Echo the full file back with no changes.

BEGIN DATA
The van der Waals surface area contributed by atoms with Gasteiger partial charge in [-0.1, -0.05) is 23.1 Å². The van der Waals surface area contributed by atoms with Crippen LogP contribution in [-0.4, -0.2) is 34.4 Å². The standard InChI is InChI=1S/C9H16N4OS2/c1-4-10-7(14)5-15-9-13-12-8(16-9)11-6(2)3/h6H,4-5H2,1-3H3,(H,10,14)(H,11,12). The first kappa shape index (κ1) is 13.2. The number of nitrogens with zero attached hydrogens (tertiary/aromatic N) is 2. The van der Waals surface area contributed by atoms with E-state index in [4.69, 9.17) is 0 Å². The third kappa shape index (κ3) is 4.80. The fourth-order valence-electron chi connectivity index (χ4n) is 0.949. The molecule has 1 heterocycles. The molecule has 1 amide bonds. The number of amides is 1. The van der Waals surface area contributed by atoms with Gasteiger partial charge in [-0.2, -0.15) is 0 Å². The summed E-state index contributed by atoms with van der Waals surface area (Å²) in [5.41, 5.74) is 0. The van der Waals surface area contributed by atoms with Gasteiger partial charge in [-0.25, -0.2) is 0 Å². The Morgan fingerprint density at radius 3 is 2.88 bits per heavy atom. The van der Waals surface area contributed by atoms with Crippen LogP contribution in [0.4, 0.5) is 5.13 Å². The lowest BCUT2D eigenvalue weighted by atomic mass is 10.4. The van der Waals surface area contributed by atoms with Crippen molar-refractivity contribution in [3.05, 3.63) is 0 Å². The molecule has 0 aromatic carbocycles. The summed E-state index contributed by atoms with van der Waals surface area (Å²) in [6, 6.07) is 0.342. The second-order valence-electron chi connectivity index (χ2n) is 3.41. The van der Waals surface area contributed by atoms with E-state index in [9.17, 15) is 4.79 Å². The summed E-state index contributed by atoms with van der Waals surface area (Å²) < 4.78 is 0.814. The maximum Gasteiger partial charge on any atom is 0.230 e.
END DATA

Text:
The van der Waals surface area contributed by atoms with Gasteiger partial charge in [-0.1, -0.05) is 23.1 Å². The van der Waals surface area contributed by atoms with Crippen LogP contribution in [-0.4, -0.2) is 34.4 Å². The standard InChI is InChI=1S/C9H16N4OS2/c1-4-10-7(14)5-15-9-13-12-8(16-9)11-6(2)3/h6H,4-5H2,1-3H3,(H,10,14)(H,11,12). The first kappa shape index (κ1) is 13.2. The number of nitrogens with zero attached hydrogens (tertiary/aromatic N) is 2. The van der Waals surface area contributed by atoms with E-state index in [4.69, 9.17) is 0 Å². The third kappa shape index (κ3) is 4.80. The fourth-order valence-electron chi connectivity index (χ4n) is 0.949. The molecule has 1 heterocycles. The molecule has 1 amide bonds. The number of amides is 1. The van der Waals surface area contributed by atoms with Gasteiger partial charge in [-0.2, -0.15) is 0 Å². The summed E-state index contributed by atoms with van der Waals surface area (Å²) in [5.41, 5.74) is 0. The van der Waals surface area contributed by atoms with Gasteiger partial charge in [-0.25, -0.2) is 0 Å². The Morgan fingerprint density at radius 3 is 2.88 bits per heavy atom. The van der Waals surface area contributed by atoms with Crippen LogP contribution in [0.4, 0.5) is 5.13 Å². The lowest BCUT2D eigenvalue weighted by atomic mass is 10.4. The van der Waals surface area contributed by atoms with Crippen molar-refractivity contribution in [3.05, 3.63) is 0 Å². The molecule has 0 aromatic carbocycles. The summed E-state index contributed by atoms with van der Waals surface area (Å²) in [6, 6.07) is 0.342. The second-order valence-electron chi connectivity index (χ2n) is 3.41. The van der Waals surface area contributed by atoms with E-state index in [9.17, 15) is 4.79 Å². The summed E-state index contributed by atoms with van der Waals surface area (Å²) < 4.78 is 0.814. The maximum Gasteiger partial charge on any atom is 0.230 e.